credit: Laboratoriorosso, Viterbo, Italy

 

The exhibition commemorates 100 years since the discovery of the tomb and this aspect of the story is well explored through some impressive images and digital presentations. The design and staging of the exhibition is magnificent, its incredibly well thought out, impressively displayed and frankly one of the best exhibitions of archaeological material i’ve ever seen. From a professional  perspective, the fact that the labels are replicated on the top of the cases allowing everyone to read them even when the gallery is busy was brilliant. I also really liked the use of films and digital on top of some of the cases. I could clearly see how the  narrative had been thought out to guide visitors. I learnt a lot about good exhibition display in this exhibition and I think that speaks volumes.

looking at large photograph of howard carter

 

 

 

 

 

 

 

I guess what you really want to know is whether its a great family day out. I think this would very much depend on the age of your kids and also how busy the gallery is because you want them to be able to see the artefacts. In terms of exhibitions to take children to visit in London I don’t think you could do much better, it’s a once in a lifetime chance to see this material. Ancient Egypt is on the KS2 and KS3 National Curriculum, so it’s something worth exploring and if your kids are anything like mine, something that they will also know enough about to be interested in.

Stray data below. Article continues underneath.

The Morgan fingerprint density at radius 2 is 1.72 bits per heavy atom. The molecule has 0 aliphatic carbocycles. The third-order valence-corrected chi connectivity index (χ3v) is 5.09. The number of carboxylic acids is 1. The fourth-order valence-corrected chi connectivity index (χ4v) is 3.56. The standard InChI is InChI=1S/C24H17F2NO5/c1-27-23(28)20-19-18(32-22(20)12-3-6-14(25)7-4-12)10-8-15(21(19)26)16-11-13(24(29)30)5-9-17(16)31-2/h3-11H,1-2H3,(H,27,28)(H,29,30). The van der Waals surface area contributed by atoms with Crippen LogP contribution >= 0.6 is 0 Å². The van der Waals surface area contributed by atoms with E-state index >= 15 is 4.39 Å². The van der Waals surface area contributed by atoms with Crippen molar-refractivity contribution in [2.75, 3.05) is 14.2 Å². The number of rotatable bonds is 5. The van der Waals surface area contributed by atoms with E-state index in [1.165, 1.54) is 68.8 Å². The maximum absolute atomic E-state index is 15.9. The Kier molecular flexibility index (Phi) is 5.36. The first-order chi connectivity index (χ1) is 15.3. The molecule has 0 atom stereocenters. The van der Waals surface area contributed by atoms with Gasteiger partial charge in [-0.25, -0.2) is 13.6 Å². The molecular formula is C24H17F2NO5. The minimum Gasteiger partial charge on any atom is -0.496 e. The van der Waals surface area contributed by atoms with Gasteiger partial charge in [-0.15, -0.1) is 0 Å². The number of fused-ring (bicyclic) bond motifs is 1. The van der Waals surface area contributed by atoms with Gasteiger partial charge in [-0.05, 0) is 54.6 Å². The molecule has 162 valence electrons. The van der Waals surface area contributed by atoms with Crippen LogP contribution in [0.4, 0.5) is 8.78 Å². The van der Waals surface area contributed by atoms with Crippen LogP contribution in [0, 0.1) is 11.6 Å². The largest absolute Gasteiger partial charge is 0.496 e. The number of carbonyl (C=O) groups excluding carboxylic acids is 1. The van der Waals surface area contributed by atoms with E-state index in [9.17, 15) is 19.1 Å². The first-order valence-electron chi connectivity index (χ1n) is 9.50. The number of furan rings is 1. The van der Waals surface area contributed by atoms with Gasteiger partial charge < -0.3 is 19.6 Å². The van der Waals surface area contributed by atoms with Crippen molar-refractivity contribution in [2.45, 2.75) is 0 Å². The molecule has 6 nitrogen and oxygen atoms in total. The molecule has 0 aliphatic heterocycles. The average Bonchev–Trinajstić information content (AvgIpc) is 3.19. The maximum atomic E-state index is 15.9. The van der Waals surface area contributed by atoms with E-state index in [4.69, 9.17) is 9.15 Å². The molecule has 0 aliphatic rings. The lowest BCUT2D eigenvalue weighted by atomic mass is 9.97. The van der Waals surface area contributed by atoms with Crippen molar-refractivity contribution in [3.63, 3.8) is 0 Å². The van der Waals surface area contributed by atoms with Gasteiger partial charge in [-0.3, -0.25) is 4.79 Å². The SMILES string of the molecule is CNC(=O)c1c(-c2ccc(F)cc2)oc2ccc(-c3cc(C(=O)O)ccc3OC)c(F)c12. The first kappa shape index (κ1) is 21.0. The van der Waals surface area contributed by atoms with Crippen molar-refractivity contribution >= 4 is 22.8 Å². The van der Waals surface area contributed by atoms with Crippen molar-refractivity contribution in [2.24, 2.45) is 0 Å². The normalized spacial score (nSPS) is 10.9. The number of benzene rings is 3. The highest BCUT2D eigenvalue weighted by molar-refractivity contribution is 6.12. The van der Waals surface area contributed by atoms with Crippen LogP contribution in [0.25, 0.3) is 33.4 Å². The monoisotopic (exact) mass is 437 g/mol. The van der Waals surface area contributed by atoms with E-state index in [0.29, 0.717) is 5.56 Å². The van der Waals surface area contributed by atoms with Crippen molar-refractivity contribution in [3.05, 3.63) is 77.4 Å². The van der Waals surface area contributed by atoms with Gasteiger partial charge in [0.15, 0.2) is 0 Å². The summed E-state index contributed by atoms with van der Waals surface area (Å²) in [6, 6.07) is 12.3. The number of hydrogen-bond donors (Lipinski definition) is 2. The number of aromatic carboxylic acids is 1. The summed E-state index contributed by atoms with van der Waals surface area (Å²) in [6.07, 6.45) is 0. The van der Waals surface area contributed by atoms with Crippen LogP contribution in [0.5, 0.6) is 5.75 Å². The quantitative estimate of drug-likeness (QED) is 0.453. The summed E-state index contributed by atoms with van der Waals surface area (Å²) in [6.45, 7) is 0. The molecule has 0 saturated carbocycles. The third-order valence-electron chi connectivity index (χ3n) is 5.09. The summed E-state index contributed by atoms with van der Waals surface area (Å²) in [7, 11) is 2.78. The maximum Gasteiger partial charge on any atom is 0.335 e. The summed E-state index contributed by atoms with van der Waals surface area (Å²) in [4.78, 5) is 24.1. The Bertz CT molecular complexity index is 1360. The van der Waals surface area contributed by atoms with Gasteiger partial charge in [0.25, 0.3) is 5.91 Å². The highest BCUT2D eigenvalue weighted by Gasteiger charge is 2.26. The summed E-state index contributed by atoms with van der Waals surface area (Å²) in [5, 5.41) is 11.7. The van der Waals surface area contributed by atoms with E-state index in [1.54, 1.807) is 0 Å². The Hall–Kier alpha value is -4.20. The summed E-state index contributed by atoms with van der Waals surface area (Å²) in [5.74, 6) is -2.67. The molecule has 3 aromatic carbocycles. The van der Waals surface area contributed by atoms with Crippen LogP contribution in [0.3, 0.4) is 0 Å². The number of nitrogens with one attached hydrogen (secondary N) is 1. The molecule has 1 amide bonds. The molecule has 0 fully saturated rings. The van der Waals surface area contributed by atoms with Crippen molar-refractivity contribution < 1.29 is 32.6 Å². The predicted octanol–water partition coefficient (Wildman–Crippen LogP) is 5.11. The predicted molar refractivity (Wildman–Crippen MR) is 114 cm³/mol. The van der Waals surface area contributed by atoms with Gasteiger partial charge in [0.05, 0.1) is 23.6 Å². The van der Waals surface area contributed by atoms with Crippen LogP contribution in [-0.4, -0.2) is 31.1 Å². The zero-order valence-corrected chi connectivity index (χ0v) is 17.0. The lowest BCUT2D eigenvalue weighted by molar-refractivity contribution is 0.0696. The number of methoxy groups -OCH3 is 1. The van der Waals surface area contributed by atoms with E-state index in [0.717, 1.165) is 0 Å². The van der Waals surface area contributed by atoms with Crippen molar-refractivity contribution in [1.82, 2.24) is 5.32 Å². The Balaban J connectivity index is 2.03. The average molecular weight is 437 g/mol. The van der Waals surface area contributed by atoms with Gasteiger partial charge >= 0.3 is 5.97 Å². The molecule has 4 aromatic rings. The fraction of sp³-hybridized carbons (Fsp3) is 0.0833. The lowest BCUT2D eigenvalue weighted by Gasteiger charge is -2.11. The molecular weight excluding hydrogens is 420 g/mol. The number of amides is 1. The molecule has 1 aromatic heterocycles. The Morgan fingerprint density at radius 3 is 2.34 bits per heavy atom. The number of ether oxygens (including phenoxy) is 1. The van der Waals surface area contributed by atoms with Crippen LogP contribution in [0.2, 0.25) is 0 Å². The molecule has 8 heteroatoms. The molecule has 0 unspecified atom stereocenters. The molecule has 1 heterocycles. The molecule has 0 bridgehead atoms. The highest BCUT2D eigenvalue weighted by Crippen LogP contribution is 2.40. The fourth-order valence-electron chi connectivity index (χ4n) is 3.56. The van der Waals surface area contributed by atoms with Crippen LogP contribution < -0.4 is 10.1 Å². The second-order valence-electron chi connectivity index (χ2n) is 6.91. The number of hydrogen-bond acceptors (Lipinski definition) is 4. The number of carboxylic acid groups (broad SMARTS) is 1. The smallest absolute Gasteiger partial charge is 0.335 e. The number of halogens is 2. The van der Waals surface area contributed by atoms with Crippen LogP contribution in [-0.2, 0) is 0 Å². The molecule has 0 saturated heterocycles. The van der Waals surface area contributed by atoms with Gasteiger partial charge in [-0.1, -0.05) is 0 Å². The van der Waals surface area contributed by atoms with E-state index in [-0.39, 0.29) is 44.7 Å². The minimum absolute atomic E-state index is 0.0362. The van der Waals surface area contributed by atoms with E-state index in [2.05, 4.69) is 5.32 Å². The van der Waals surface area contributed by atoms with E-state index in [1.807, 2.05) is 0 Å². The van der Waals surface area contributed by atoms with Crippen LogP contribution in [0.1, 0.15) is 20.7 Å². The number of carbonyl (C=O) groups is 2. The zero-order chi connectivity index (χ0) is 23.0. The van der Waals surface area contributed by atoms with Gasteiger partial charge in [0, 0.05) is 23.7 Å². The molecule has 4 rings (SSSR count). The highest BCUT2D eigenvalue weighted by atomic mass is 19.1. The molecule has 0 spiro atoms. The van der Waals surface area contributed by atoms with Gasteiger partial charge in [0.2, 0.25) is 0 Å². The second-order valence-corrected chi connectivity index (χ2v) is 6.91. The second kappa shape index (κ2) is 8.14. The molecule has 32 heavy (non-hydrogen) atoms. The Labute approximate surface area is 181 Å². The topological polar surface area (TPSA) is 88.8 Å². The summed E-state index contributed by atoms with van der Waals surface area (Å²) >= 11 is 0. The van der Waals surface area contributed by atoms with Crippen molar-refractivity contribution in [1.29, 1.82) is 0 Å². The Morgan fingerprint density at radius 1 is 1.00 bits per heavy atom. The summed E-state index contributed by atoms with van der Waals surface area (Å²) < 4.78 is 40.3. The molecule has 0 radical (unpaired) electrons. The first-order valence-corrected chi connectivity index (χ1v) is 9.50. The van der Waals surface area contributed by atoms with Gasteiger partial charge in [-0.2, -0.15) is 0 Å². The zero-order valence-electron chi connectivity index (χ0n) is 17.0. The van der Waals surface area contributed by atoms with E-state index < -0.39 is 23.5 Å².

My children were really thrilled to see the material. The seven year old was absolutely gripped with it all and is still telling me facts about Tutankhamun. I think it’s a trip which he will remember for years to come. The older children (10 and 12) thoroughly enjoyed the exhibition, there was just the right mix of digital and it was perfectly displayed for them. They particularly liked the references to the Ancient Egyptian Book of the Dead and both feel inspired to read it and find out lots more!

If you’re looking for a great family day out then I think this exhibition is well worth a visit, its a superb exhibition full of absolutely amazing artefacts and really is one of those exhibitions which everyone will remember forever. Once you’ve enjoyed the exhibition itself there is plenty to do in the area; the National Army Museum is within walking distance and just one stop on the tube will take you to the V & A, Science Museum and the Natural History Museum. I think its probably a really good idea to book up in advance, if you’re not close to London why not make a weekend of it?

Tutankhamun: Treasures of the Golden Pharaoh presented by Viking Cruises is open now at the Saatchi Gallery until 3 May. To purchase tickets, please visit: www.tutankhamun-london.com

Disclaimer; We were invited on a press preview and given free tickets. I’d have happily purchased them and written about the exhibition regardless, my opinion has not been influenced, I genuinely think its a superb exhibition well worth the ticket price.

Claire Walsh